Polarizing filter your view of the sky will prevent randomized blue light from coming into your camera lens, leaving you with the absolute blue light possible.

Polarization filter can vary hugely depending on the celestial position of the sun, so it is very important to understand that both times of the day and the time of the year can very good impact the amount of polarization one can obtain from a polarizing camera filter.

When to Use a Polarizer Filter?

The beauty of Polarized camera lens filter is that they solve all sorts of problems with outdoor photography

Polarized camera lens
polarizing filter

To Cut Down Glare

If there’s water in your scene, a polarizer will minimize the glare from the sun off the outside of the water.

Polarizer Filter Not only does this improve the look and feel of the picture by not having a bright glare to distract your eye, but if the water is shallow, a Polarizer Filter allows you to actually see into the lek water.

That’s an obvious good benefit regardless, however, especially if you’re using water as foreground interest because the viewer will be able to see what lurks below the water’s surface.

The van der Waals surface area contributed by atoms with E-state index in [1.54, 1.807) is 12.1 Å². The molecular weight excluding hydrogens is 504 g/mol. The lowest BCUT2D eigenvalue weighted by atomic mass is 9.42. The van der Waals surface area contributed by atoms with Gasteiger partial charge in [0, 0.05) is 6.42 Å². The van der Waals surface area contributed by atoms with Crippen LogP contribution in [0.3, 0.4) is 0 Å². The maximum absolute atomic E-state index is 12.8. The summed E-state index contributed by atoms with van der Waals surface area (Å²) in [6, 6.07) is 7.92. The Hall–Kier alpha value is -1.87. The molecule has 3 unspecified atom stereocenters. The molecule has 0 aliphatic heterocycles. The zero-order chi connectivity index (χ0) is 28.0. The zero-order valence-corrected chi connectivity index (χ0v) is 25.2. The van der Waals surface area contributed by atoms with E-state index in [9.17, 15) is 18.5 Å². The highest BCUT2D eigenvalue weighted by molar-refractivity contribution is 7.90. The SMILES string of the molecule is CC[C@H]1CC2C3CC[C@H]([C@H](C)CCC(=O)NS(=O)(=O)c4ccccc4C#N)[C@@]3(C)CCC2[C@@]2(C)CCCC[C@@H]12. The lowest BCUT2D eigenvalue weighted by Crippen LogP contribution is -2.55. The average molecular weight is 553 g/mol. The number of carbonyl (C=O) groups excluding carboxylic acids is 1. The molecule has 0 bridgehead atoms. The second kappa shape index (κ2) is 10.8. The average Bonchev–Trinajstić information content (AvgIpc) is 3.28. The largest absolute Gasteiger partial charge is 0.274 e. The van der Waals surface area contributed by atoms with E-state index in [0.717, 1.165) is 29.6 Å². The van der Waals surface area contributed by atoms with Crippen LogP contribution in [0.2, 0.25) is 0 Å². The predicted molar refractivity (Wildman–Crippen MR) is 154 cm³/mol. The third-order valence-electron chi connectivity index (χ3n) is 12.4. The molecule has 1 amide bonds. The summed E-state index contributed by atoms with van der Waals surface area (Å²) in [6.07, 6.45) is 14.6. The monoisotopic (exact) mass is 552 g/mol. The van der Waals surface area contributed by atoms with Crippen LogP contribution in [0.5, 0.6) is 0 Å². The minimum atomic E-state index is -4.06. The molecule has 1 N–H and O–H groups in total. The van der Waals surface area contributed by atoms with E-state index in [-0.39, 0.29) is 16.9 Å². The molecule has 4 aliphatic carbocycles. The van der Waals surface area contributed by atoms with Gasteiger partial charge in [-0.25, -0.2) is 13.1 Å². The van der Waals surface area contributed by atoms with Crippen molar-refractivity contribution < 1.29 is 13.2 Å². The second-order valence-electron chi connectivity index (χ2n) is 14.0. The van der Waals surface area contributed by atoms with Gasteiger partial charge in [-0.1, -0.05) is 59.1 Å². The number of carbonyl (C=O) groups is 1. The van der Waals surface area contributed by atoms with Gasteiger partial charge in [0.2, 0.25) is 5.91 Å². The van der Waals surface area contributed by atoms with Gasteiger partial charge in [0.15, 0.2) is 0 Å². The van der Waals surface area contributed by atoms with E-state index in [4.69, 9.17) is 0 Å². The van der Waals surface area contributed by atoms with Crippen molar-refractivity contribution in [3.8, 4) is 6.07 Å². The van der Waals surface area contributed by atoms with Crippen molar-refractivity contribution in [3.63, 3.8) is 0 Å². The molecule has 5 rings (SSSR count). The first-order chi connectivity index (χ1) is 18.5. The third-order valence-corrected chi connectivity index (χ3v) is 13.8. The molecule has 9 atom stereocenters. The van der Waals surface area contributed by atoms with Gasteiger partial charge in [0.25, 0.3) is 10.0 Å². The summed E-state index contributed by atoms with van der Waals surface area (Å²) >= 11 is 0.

Additionally, Polarizer Filter eliminates reflections off of wet outsides you might encounter in a landscape, like rocks or leaves along a body of water.

That means you get more extensive, more saturated colors, again without the distraction of the sun’s glare.

To Use Slower Shutter Speeds

What some photographers don’t know is that a Polarized camera lens will actually let you use a slower shutter speed than usual.

Now, a Polarized camera lens filter certainly isn’t going to give you the same to same light-stopping power as a neutral density filter will.

However, you can get a couple more extra clicks of shutter speed to get those gorgeous, milky water effects as you see in the picture above.

To Make Clouds Pop

I know I’ve faced my fair share of gorgeous landscapes that were accidentally under a bright sky with little definition and little color.

But a polarizer filter helps rectify that problem.

Not only does a polarizer filter add definition to very bright clouds, but it also helps deepen the blue color of the sky.